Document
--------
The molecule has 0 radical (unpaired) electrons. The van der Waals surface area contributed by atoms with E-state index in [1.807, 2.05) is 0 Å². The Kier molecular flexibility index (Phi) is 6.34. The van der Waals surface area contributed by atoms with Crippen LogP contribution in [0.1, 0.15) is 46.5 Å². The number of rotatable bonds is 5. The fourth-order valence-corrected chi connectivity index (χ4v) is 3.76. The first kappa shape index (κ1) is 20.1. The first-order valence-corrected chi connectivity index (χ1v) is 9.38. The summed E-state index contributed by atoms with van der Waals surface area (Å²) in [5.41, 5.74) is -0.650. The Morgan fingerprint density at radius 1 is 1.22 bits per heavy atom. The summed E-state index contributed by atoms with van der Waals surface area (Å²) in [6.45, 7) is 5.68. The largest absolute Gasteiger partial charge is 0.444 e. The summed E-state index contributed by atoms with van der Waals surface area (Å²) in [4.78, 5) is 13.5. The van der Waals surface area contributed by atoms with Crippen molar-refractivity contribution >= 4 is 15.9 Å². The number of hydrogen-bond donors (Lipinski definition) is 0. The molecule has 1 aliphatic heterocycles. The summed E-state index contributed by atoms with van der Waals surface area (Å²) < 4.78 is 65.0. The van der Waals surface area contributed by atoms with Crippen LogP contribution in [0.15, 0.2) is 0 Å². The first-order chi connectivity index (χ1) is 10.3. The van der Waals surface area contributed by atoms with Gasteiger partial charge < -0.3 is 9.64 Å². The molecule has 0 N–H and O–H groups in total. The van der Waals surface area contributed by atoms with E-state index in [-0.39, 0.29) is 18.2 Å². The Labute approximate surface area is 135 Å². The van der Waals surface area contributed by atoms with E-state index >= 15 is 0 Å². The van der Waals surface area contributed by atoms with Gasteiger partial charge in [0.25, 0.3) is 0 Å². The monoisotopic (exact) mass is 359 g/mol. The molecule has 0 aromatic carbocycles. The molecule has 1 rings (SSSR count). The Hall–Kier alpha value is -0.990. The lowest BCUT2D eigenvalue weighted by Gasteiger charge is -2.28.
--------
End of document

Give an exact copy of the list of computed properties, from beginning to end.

The molecule has 0 radical (unpaired) electrons. The van der Waals surface area contributed by atoms with E-state index in [1.807, 2.05) is 0 Å². The Kier molecular flexibility index (Phi) is 6.34. The van der Waals surface area contributed by atoms with Crippen LogP contribution in [0.1, 0.15) is 46.5 Å². The number of rotatable bonds is 5. The fourth-order valence-corrected chi connectivity index (χ4v) is 3.76. The first kappa shape index (κ1) is 20.1. The first-order valence-corrected chi connectivity index (χ1v) is 9.38. The summed E-state index contributed by atoms with van der Waals surface area (Å²) in [5.41, 5.74) is -0.650. The Morgan fingerprint density at radius 1 is 1.22 bits per heavy atom. The summed E-state index contributed by atoms with van der Waals surface area (Å²) in [6.45, 7) is 5.68. The largest absolute Gasteiger partial charge is 0.444 e. The summed E-state index contributed by atoms with van der Waals surface area (Å²) in [4.78, 5) is 13.5. The van der Waals surface area contributed by atoms with Crippen molar-refractivity contribution >= 4 is 15.9 Å². The number of hydrogen-bond donors (Lipinski definition) is 0. The molecule has 1 aliphatic heterocycles. The summed E-state index contributed by atoms with van der Waals surface area (Å²) < 4.78 is 65.0. The van der Waals surface area contributed by atoms with Crippen LogP contribution in [0.15, 0.2) is 0 Å². The first-order chi connectivity index (χ1) is 10.3. The van der Waals surface area contributed by atoms with Gasteiger partial charge < -0.3 is 9.64 Å². The molecule has 0 N–H and O–H groups in total. The van der Waals surface area contributed by atoms with E-state index in [-0.39, 0.29) is 18.2 Å². The Labute approximate surface area is 135 Å². The van der Waals surface area contributed by atoms with E-state index >= 15 is 0 Å². The van der Waals surface area contributed by atoms with Gasteiger partial charge in [0.25, 0.3) is 0 Å². The monoisotopic (exact) mass is 359 g/mol. The molecule has 0 aromatic carbocycles. The molecule has 1 rings (SSSR count). The Hall–Kier alpha value is -0.990. The lowest BCUT2D eigenvalue weighted by Gasteiger charge is -2.28.